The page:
Uber’s electric car announcement – what does that mean for you?
Following a successful 12-month trial of electric vehicles (EVs), rideshare giant Uber is now offering a 50 per cent reduction in the Uber service fee – from 27.5 per cent to 13.75 per cent – for gig workers driving an electric car.
Up to 2500 EV drivers will be eligible until mid-2025. It is estimated the program will cost $26 million over three years.
Uber estimates that electric cars currently comprise less than 1 per cent of its car network.
Through the fee reduction, the gig economy operator is hoping to help overcome the main barrier identified by drivers regarding EV uptake – the cost.
The incentive program will reduce the running costs and total cost of ownership. The upfront cost, however, remains unchanged.
This guide will cover everything Uber driver's need to know about switching to an electric car. Key things we’ll cover include:
💲 The financial case for electric cars and Uber drivers
🔌 How practical electric cars are for Uber drivers
🛒 An Uber driver's take on ‘must haves’ in an electric car
🏆 Our top five electric cars for Uber drivers
🏛 Government EV incentives for Uber drivers
Do electric cars make financial sense for Uber drivers?
Pure-electric cars are likely to make more financial sense than petrol or hybrid cars for a typical Uber driver. Why? Fuel and maintenance savings.
⚡ Electricity is substantially cheaper than petrol. The chart below compares the cost of 'refuelling' a car across different sources.
🔧 Maintenance and servicing are significantly less due to the drivetrain simplicity of electric cars.
Due to the high kilometres travelled by an average Uber driver, the fuel and maintenance savings will quickly offset the higher upfront cost of an electric car.
Cost of ownership compared
We’ve compared the cost of owning and operating an MG ZS EV, one of the best value electric cars in the market, with its petrol equivalent below.
The electric ‘premium’ price tag will be recovered in 1.6 years from the fuel and maintenance savings. After five years, you’ll be up ~$33,000 from the aggregate savings.
Uber driver profit compared
An Uber driver stands to save $22,761 per year from a combination of service fee and running cost savings. Over three years this will amount to $68,283 in savings.
How practical are EVs for Uber drivers?
There is a common misconception that electric cars are not suitable for Uber drivers due to their short range.
The reality is modern electric cars have good range, which will more than likely meet the needs of an average Uber driver.
The average electric car range in the zecar database is ~400 km. Electric cars with shorter range can still be practical, so long as they have sufficient access to fast charging points.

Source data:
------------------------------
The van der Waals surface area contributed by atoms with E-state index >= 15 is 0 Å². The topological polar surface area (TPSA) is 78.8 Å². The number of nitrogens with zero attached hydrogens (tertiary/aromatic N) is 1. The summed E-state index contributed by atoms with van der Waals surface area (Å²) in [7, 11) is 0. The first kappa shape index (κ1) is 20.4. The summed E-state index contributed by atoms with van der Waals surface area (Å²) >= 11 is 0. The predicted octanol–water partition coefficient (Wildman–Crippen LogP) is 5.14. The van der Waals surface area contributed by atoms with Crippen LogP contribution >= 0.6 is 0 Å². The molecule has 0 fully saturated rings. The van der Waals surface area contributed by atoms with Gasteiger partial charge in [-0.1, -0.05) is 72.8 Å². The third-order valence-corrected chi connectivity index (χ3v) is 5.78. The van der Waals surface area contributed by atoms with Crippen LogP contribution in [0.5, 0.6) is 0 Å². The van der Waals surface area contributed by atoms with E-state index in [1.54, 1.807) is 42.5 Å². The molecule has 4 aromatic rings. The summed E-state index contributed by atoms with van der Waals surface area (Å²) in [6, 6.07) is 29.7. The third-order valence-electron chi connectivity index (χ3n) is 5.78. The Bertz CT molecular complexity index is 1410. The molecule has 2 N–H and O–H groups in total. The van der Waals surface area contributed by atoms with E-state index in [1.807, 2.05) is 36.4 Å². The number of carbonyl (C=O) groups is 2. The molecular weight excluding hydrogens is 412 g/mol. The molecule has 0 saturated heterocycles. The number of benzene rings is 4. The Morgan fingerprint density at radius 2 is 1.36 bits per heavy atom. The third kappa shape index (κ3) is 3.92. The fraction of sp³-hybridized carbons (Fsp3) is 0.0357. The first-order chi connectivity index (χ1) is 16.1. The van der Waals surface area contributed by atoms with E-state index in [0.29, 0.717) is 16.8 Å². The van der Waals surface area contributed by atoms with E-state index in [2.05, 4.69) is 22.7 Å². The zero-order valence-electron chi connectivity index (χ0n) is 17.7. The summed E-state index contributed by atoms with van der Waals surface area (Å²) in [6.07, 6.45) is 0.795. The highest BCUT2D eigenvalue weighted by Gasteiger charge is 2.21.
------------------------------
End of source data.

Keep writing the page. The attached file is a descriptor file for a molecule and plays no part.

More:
Another misconception (which is sometimes true) is that electric cars seldom meet their stated claimed range figure (WLTP is the common measure).
But depending on the EV model, there is a good chance that Uber drivers will likely get close to and possibly even exceed the stated range.
This is due to the favourable conditions urban driving provides for electric cars: low average speeds in start/stop traffic. This results low wind resistance and more energy recovery from regenerative braking, especially when using one pedal driving mode available in most EV models.
Conversely, this type of driving has an adverse impact for petrol cars (except hybrids).
Access to private charging at home will likely mean you’ll get all the benefits of driving an electric car with little downside.
With a fast enough home AC charger, you’ll be able to plug your car in at the end of your shift and have it fully charged for the next day.
If you do not have access to private charging, there is a good chance you’ll need to visit the local DC fast charger in between (i.e. during breaks) or at the end of your shift.
While the charging speeds of modern EVs are reasonably fast, the availability of public charging infrastructure is still limited. At peak times, there is a possibility you’ll be queuing up to charge your car (like waiting 40 minutes for the charger and another 40 minutes to charge).
To help overcome this problem, Uber could take a leading role by providing dedicated charging infrastructure for its network.
What are the must-have features in an electric car for an Uber driver?
We recently spoke to Jai, who is an Uber driver servicing Ballarat in his Nissan Leaf e+. Jai’s wish list for an electric Uber vehicle includes:
💰 Inexpensive to own and operate;
📐 Reasonable interior space for passengers;
🎯 At least 200km of range; and
🔌 Reasonable charging speeds (50kW or more).
Jai also shared his thoughts on whether the Tesla Model 3, the most popular electric car on Australian roads, made a good rideshare vehicle.
While he contemplated the Model 3 as an option before purchasing his Nissan Leaf e+, he ultimately wanted to avoid the frustration and confusion of having to explain to passengers how to pop open the Model 3’s flush exterior door handles that don't automatically pop-out unlike upper spec versions of the Kia EV6.
Top five electric cars for Uber drivers
Government incentives for electric cars
Depending on the car, Uber drivers should be eligible for the standard state government EV incentives for electric cars. Refer to this guide for more details.
The Labor government has proposed the ‘Electric Car Discount’ which, if approved, will take effect from July 1 2022. You can read more about it here.
Given rideshare vehicles are exempt from FBT, there will be no benefit to Uber drivers.
Due to the nature of the gig economy job, if you own the electric car you can elect to benefit from the instant asset write off which allows you to offset the cost of the vehicle against your income in the year you buy it, reducing your income taxable income tax payable substantially.
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